As many as a half million Romani people were killed by the Nazis, according to one estimate. A new database tells the story of that genocide and its impact on individual lives. (…) Hundreds of thousands of Roma people, once derisively referred to with the slur Gypsies, were killed by the Nazis. Malíková was one of the few who survived to tell her story. It was recorded in May 1991 and is now featured in “Testimonies of Roma and Sinti,” a new database devoted to the Romani genocide of World War II. Made public to coincide with the commemoration of the mass murder of thousands of Roma in Auschwitz, on Aug. 2, 1944, the database is intended to heighten public awareness of the suffering of the Romani people, also known as Roma and Sinti, who represent Europe’s largest ethnic minority. It is being operated by the Prague Forum for Romani Histories at the Institute for Contemporary History, part of the Czech Academy of Sciences. The Nazis labeled the Roma as “racially inferior.” They were rounded up, often alongside Jews, but their Holocaust has long been described as “a silenced, forgotten, unnoticed, hidden or muted history,” said Angela Kocze, chair of the Romani Studies program at Central European University in Budapest. The United States Holocaust Memorial Museum estimates that 250,000 to 500,000 Roma and Sinti died at the hands of the Nazi regime, a number that is highly inexact because so little data has been collected about their population either before or after the war, said the museum’s expert on Romani genocide, Krista Hegburg. (…) “Roma and Sinti were imprisoned and murdered on the basis of race, on racial grounds,” Čapková said. But the Nazis often said it “was because of alleged criminal activities, or alleged refusal to work.” German authorities and their collaborators systematically destroyed Roma communities and persecuted Roma in much in the same way they targeted Jews, and both often ended up in the same ghettos and concentration camps. (…) The Roma and Sinti testimonies database currently includes 115 stories recounted by survivors, most of whom once lived in the former Protectorate of Bohemia and Moravia. Čapková said the goal was to double that number by next year. The United States Holocaust Memorial Museum estimates there were one million to 1.5 million Roma living in prewar Europe — half in Eastern Europe — before widespread Nazi persecution, deportation and killings began in 1939.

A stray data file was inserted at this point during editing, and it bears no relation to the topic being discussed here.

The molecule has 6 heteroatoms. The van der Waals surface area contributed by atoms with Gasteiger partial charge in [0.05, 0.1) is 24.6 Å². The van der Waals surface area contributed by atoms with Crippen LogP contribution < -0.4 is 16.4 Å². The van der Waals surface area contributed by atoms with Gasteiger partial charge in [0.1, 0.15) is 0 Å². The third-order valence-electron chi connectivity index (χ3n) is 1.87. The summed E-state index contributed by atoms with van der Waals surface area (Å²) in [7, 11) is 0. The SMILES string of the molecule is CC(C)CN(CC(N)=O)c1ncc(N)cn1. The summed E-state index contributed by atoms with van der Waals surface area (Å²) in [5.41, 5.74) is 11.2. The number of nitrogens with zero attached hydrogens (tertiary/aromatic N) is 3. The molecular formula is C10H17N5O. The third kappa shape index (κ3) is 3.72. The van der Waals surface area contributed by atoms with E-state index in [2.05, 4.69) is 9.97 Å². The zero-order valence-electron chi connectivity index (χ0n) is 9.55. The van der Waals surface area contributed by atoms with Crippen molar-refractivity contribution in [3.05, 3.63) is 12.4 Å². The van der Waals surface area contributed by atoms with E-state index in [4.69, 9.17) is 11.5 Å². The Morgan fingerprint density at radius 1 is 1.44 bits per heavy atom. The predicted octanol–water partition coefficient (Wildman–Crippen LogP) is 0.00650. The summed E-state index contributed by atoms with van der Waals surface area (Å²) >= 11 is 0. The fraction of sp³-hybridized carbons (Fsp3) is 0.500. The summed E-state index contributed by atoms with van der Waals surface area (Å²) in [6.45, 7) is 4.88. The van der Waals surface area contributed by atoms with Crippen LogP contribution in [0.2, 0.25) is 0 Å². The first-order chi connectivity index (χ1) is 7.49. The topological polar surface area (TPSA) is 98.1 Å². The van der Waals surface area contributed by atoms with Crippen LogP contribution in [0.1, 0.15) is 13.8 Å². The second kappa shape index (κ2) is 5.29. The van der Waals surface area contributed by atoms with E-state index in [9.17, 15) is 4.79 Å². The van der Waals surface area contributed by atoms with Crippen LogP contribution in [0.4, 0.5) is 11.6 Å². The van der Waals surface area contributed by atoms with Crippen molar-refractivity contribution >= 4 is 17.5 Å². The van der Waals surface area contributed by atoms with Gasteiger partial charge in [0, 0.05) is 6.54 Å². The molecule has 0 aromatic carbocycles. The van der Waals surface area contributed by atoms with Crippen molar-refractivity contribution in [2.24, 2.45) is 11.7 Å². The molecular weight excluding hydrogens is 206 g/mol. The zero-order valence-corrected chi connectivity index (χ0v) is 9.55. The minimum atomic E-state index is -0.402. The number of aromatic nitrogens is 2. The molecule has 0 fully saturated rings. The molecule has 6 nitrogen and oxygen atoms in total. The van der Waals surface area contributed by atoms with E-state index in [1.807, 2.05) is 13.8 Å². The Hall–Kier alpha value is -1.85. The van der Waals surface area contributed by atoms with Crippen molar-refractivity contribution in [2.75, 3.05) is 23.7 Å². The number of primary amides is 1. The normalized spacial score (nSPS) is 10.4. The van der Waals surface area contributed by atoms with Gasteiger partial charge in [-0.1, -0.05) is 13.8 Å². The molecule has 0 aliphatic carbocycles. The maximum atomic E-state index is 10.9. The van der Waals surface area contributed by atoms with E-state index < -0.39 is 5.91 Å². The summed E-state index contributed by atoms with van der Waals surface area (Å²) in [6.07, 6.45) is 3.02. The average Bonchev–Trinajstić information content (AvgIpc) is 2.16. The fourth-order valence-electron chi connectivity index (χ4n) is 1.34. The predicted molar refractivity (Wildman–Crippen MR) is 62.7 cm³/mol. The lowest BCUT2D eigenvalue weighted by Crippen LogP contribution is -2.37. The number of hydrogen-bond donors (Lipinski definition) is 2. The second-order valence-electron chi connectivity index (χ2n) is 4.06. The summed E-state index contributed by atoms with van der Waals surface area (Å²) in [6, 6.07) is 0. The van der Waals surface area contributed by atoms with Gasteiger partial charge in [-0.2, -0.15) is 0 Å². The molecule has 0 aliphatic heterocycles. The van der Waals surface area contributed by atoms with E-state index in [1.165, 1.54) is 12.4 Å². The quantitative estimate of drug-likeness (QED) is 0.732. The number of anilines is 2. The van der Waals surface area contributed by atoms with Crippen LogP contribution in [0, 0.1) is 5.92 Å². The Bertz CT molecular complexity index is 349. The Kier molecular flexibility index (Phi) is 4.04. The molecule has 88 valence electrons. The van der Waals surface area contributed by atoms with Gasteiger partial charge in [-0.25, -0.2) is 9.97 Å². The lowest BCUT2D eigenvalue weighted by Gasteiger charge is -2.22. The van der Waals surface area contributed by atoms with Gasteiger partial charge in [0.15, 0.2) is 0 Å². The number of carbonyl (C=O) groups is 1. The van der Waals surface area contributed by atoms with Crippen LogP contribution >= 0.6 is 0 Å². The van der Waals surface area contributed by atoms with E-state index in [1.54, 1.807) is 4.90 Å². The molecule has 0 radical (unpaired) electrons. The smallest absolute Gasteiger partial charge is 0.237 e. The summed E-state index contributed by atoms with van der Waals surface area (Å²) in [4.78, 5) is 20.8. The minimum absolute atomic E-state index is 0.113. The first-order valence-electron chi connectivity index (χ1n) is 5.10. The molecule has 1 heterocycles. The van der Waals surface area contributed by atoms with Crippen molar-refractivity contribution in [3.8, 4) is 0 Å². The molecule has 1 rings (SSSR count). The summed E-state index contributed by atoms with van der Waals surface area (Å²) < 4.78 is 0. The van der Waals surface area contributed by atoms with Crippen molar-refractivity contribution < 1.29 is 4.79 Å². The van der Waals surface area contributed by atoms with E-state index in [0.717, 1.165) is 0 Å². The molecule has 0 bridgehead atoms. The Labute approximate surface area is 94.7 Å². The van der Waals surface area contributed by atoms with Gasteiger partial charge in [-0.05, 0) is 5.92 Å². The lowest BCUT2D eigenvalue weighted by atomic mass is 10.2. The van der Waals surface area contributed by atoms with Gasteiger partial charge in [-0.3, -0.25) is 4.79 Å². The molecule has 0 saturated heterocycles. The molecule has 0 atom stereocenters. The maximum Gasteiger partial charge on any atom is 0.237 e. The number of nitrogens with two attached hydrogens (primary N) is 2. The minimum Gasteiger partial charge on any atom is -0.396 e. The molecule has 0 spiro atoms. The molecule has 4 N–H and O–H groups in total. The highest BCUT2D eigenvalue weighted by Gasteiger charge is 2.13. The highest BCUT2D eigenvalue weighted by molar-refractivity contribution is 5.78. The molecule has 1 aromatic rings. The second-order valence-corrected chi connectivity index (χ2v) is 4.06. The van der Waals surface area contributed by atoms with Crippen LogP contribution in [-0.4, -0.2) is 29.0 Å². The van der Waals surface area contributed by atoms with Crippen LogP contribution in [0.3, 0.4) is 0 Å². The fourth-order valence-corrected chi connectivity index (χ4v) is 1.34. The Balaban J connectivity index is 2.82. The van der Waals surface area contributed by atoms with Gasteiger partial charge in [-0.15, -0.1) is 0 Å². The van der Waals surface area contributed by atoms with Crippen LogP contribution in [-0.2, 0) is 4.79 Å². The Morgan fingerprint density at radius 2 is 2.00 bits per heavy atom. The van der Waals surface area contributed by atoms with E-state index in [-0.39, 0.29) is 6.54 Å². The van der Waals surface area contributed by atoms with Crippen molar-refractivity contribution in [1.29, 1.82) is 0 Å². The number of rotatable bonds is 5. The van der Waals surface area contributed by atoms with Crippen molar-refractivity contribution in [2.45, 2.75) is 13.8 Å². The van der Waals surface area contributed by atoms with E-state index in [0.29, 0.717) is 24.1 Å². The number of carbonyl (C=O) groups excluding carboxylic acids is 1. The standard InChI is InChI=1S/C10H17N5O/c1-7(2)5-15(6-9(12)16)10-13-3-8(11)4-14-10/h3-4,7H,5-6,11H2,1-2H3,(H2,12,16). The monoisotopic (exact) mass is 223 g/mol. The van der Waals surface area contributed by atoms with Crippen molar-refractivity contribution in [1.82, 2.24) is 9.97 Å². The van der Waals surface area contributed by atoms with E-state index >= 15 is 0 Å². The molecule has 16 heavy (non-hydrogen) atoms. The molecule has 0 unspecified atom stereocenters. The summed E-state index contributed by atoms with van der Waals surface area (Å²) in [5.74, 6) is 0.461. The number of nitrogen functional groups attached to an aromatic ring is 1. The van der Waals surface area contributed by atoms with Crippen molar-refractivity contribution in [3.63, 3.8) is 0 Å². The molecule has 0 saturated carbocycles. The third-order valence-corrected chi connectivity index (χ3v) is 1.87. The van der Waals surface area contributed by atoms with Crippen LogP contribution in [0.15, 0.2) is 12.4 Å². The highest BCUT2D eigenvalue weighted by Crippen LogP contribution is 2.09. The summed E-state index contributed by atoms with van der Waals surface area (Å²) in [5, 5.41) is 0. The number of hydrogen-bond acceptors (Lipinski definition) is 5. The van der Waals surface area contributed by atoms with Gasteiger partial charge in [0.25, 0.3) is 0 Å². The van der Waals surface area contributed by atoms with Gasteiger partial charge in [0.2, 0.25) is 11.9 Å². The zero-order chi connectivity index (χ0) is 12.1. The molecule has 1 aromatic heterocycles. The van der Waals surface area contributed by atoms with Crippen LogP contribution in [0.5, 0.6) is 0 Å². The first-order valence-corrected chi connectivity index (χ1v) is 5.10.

via nytimes: An Effort to Focus on Long Overlooked Roma Suffering in the Holocaust

Categories: holocaust